Would You Be Mad at God if He Saved Everyone?
Another way of getting at the same thing is to pose this question: “What if, somehow, by some means, you became convinced that God will, eventually, save all people? Would you be angry at God and would you drop evangelism?”
What’s the point of the question? Well, it is to measure the actual “temperature” of a person’s Christianity.
Over the years I have posed this question to many Christians. Usually the context is a theology class in a college, university, seminary or church. The question of universal salvation comes up. I see it as a “teachable moment” and pop the question.
All too often the answer has been “Yes, I’d be mad at God; and yes, I would drop evangelism.” When I ask why the usual answer is “Because of all I’ve given up to be a Christian and if everyone is going to be saved anyway, why evangelize?”
If this is the answer you would give, get ready to be convicted….
*Sidebar: The opinions expressed here are my own (or those of the guest writer); I do not speak for any other person, group or organization; nor do I imply that the opinions expressed here reflect those of any other person, group or organization unless I say so specifically. Before commenting read the entire post and the “Note to commenters” at its end.*
Too many Christians think of being Christian as having a “deal with God.” “God, I admit I’m a sinner and I accept forgiveness through my faith in Jesus Christ. Thank you. Now I’ll give up pleasure and serve you because I owe it to you.” The result is a “Christian life” of dull drudgery.
The Christianity I grew up in, was saved in, and still embrace, is a life of love, joy, peace and fulfillment, not one of mere duty or grudging obedience. I didn’t give up anything worthwhile to become a Christian!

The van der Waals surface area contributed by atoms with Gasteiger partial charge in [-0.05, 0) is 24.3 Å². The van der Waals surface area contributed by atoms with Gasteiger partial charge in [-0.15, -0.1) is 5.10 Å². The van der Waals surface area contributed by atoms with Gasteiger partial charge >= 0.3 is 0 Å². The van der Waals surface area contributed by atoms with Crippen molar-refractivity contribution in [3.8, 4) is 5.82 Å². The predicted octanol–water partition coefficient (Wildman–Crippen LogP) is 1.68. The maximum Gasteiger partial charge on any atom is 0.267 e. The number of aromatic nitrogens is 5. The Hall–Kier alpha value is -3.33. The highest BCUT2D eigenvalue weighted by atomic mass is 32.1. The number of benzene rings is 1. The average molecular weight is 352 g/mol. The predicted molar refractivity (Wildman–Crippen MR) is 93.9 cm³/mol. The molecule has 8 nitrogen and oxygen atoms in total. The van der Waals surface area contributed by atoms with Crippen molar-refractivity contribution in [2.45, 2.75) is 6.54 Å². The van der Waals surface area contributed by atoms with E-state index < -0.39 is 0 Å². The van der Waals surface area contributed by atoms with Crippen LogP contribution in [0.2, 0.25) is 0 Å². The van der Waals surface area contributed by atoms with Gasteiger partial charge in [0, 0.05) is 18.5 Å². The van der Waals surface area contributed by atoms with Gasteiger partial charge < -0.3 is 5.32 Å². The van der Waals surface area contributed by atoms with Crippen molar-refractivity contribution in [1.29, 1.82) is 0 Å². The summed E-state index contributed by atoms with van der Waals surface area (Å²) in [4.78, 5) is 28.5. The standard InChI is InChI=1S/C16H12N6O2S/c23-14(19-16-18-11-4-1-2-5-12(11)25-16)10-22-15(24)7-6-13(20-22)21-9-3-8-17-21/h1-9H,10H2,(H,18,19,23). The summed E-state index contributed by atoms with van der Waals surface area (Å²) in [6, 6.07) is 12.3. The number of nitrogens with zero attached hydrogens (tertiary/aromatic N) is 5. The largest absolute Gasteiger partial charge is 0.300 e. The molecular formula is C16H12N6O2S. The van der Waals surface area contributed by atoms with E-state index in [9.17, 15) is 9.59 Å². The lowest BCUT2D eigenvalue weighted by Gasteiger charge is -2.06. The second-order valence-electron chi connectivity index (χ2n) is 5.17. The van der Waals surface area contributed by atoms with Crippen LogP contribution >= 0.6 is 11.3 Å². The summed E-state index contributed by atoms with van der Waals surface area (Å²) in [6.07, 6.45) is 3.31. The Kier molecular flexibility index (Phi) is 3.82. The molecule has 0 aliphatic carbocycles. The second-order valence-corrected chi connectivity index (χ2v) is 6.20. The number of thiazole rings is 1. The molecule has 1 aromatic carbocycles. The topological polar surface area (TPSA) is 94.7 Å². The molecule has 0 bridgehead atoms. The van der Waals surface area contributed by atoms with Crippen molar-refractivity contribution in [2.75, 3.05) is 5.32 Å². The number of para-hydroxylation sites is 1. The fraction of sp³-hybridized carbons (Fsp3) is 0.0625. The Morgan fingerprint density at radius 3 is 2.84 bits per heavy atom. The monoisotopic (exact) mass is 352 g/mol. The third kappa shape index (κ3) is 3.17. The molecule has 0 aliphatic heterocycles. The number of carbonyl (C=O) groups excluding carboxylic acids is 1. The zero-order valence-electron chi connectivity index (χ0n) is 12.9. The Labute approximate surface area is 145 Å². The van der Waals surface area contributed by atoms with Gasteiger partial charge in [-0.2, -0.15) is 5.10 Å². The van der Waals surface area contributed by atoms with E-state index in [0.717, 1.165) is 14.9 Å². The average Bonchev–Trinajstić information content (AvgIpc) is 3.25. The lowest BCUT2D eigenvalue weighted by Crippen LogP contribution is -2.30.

I can honestly say that when I was a high schooler and my fellow students talked about their sex, alcohol and drug parties I never once felt an ounce of envy. I knew they were miserable; it was I who had joy in my life. I looked forward to church; they dreaded it and only went when their parents made them go. Or they went out of a sense of duty. Some of my “Christian friends” (mostly Baptists and other, similar denominations) clearly envied the party-goers’ lifestyle and avoided it only out of fear of God and/or a reluctant sense of duty to behave as God commands.
There were those of us, however, often touched then by the “Jesus Movement,” who knew and experienced and lived a “different Christianity.” For us it was a life filled with excitement and true pleasure, not mere duty or fear of God’s wrath.
If it were ever revealed to me in a way that I could not deny that God will save everyone “in the end,” I can honestly say it would not affect my passion for evangelism in any way because evangelism, witness, is not just about rescuing people from God’s wrath. Even more than that it is about helping people find fulfillment, joy, peace in knowing the Savior Jesus Christ—in this life, in the here and now. It is not just about getting people into heaven’s “lifeboat” and avoiding hell.
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